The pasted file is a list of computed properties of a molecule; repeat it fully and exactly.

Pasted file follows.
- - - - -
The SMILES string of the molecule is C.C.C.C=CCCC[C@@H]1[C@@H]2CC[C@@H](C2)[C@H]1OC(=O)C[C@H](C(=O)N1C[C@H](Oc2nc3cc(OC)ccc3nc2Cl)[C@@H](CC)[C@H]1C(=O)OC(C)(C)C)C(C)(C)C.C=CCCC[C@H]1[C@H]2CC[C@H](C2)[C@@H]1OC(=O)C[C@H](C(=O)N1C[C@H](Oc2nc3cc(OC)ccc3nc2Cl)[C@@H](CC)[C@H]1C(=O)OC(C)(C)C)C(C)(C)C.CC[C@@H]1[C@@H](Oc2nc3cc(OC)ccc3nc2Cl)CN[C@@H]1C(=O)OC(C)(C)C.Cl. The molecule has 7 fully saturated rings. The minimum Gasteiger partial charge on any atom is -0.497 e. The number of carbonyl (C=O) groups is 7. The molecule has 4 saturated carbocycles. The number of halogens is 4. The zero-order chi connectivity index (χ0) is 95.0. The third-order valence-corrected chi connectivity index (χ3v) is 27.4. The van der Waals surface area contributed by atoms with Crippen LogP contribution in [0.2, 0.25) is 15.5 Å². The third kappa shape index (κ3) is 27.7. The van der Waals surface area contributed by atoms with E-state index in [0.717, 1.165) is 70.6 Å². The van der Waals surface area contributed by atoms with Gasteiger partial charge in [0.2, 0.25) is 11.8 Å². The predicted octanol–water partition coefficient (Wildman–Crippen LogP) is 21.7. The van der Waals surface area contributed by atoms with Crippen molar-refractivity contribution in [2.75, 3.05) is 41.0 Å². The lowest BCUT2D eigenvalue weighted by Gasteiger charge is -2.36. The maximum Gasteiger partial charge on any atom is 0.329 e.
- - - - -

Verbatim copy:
The SMILES string of the molecule is C.C.C.C=CCCC[C@@H]1[C@@H]2CC[C@@H](C2)[C@H]1OC(=O)C[C@H](C(=O)N1C[C@H](Oc2nc3cc(OC)ccc3nc2Cl)[C@@H](CC)[C@H]1C(=O)OC(C)(C)C)C(C)(C)C.C=CCCC[C@H]1[C@H]2CC[C@H](C2)[C@@H]1OC(=O)C[C@H](C(=O)N1C[C@H](Oc2nc3cc(OC)ccc3nc2Cl)[C@@H](CC)[C@H]1C(=O)OC(C)(C)C)C(C)(C)C.CC[C@@H]1[C@@H](Oc2nc3cc(OC)ccc3nc2Cl)CN[C@@H]1C(=O)OC(C)(C)C.Cl. The molecule has 7 fully saturated rings. The minimum Gasteiger partial charge on any atom is -0.497 e. The number of carbonyl (C=O) groups is 7. The molecule has 4 saturated carbocycles. The number of halogens is 4. The zero-order chi connectivity index (χ0) is 95.0. The third-order valence-corrected chi connectivity index (χ3v) is 27.4. The van der Waals surface area contributed by atoms with Crippen LogP contribution in [0.2, 0.25) is 15.5 Å². The third kappa shape index (κ3) is 27.7. The van der Waals surface area contributed by atoms with E-state index in [0.717, 1.165) is 70.6 Å². The van der Waals surface area contributed by atoms with Gasteiger partial charge in [0.2, 0.25) is 11.8 Å². The predicted octanol–water partition coefficient (Wildman–Crippen LogP) is 21.7. The van der Waals surface area contributed by atoms with Crippen molar-refractivity contribution in [2.75, 3.05) is 41.0 Å². The lowest BCUT2D eigenvalue weighted by Gasteiger charge is -2.36. The maximum Gasteiger partial charge on any atom is 0.329 e.